St-Ambroise Oatmeal Stout – Beer Review

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Okay – I know, yet another alcohol-related review. I want to be sorry, but I’m not because but at least I’m providing new content. Also, another plug for my novel: Wine Bottles and Broomsticks. It’s a good summer read and summer is very nearly over!

Before saying anything else, I need to apologize for the picture. I didn’t have the appropriate glass, all of my proper pint glasses were in the dishwasher, and I totally over-poured and had to clean it all up before I could snap the picture. The beer I chose today comes from my wife. She loves the sorts of heavy beers that could have a fist-fight with a stiff bowl of oatmeal and win with one hand tied behind it’s back. She cracked this one open and couldn’t finish it because it’s too bloody hot here for this kind of beer just now.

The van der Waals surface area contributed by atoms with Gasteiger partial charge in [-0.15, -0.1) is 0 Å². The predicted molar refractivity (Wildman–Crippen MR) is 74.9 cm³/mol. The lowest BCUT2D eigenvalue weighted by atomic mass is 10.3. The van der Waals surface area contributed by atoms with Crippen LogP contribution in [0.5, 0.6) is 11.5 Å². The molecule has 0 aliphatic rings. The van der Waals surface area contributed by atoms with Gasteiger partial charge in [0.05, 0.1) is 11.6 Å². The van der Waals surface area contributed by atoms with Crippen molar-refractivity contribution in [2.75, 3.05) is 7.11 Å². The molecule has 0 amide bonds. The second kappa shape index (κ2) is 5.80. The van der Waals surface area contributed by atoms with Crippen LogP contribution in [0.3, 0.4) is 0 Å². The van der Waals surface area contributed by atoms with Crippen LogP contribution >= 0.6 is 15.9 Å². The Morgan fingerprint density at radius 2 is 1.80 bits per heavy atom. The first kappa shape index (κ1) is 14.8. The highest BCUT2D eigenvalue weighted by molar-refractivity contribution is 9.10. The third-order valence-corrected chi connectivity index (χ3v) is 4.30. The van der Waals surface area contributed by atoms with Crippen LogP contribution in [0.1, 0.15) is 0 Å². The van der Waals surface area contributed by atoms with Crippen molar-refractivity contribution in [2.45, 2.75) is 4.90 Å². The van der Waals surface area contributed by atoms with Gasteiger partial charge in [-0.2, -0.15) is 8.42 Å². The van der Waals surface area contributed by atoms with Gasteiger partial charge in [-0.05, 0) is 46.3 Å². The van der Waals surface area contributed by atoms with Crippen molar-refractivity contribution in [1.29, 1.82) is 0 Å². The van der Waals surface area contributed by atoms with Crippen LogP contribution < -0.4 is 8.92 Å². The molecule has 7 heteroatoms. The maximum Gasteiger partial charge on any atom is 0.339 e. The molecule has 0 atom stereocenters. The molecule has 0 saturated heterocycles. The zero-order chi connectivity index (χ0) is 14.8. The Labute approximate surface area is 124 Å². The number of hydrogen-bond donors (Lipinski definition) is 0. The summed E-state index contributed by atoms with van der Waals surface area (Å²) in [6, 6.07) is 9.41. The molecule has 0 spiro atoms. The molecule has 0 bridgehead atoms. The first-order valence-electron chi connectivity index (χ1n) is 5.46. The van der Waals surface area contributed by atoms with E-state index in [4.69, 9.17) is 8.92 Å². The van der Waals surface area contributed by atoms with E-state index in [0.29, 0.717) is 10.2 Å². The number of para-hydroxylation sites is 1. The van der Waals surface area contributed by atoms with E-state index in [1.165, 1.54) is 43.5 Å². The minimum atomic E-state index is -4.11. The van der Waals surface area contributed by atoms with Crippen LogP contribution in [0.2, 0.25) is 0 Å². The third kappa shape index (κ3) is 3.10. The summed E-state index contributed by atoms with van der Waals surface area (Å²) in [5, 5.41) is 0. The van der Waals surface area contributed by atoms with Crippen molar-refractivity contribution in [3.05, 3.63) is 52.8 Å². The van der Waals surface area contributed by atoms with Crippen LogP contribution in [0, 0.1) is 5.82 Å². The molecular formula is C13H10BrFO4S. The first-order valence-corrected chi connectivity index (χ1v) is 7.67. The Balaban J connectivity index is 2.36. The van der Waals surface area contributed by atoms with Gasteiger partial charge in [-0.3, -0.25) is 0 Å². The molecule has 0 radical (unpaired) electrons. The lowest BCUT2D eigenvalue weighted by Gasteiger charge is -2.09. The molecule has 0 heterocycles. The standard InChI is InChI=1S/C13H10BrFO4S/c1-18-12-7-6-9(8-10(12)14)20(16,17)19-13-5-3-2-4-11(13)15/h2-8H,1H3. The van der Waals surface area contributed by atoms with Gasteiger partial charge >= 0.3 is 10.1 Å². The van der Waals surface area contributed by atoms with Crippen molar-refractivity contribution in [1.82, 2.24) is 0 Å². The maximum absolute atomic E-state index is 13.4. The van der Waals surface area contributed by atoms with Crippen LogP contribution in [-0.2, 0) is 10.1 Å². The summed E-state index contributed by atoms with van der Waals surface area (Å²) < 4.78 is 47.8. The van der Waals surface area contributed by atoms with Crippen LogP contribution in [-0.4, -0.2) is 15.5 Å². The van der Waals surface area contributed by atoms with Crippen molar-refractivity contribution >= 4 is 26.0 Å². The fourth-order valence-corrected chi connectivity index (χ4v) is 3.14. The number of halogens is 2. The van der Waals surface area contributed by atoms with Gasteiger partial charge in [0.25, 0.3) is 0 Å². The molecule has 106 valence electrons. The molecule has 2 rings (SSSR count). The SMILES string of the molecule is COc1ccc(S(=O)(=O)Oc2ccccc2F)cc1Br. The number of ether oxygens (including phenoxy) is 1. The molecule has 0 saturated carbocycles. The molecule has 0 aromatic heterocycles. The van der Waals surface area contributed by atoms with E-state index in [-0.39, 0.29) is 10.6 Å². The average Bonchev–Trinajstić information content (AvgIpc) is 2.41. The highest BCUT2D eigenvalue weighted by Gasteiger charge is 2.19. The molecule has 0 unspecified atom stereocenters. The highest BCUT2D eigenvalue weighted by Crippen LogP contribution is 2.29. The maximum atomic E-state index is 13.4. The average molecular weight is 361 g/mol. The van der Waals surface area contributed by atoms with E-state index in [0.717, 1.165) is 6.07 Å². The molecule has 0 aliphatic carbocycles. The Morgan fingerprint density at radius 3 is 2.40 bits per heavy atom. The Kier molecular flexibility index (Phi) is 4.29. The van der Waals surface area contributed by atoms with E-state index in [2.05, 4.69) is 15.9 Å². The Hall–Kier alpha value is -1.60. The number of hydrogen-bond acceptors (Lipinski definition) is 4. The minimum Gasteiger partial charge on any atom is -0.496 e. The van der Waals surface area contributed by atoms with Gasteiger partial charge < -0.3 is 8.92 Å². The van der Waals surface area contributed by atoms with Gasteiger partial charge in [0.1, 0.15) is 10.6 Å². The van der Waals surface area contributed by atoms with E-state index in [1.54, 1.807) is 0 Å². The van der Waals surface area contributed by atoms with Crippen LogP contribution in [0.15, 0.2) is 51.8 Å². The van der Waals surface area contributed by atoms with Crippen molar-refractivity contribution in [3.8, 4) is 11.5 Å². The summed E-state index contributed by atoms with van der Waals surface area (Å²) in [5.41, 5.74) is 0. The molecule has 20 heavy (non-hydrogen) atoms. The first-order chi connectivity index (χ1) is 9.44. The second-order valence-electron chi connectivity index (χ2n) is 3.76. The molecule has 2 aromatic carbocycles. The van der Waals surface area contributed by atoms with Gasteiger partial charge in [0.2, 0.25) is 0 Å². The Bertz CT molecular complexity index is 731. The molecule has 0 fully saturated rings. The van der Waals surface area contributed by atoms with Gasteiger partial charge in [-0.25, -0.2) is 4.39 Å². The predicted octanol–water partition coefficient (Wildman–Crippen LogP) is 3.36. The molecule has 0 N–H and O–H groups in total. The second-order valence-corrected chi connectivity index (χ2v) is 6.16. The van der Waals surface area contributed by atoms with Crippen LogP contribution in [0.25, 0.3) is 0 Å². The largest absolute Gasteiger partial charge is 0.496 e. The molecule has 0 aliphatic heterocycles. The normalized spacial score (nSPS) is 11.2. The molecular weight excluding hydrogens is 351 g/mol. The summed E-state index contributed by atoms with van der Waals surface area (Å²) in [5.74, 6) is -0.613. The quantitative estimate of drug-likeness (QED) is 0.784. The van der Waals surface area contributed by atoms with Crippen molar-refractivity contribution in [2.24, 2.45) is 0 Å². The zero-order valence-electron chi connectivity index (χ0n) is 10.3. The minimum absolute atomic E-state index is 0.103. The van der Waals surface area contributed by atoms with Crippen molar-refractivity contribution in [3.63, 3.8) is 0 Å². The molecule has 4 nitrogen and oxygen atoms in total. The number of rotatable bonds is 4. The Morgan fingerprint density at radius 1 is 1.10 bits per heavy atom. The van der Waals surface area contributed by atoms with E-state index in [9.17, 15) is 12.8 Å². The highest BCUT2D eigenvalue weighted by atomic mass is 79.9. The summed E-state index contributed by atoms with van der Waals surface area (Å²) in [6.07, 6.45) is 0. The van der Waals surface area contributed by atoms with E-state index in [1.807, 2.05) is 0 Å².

What we have here is the St-Ambroise Oatmeal stout from Mcaulslan Brewing in Montreal, Quebec. The can advertises 45IBUs and 5%ABV with cascade, Willamette, and Kent Goldings hops. As a home-brewer, these are my favorite go-to hop choices with the exception that I typically add Chinook for aroma. Naturally, this beer had me excited, even though it wasn’t for me.

Before getting into my review, I want to come clean. When I was first learning how to enjoy beer, I got my hands on some French-Canadian beers, and I absolutely hated them, they were heavy and sweet and had unusual flavors. Now I’ve gotten older, lazier, fatter, and generally more exposed to lots of beers, I really like the occasional Quebec beer. I find them to be a lot like Belgians in the sense that they’re bigger than life and having more than one every now and then is just too much.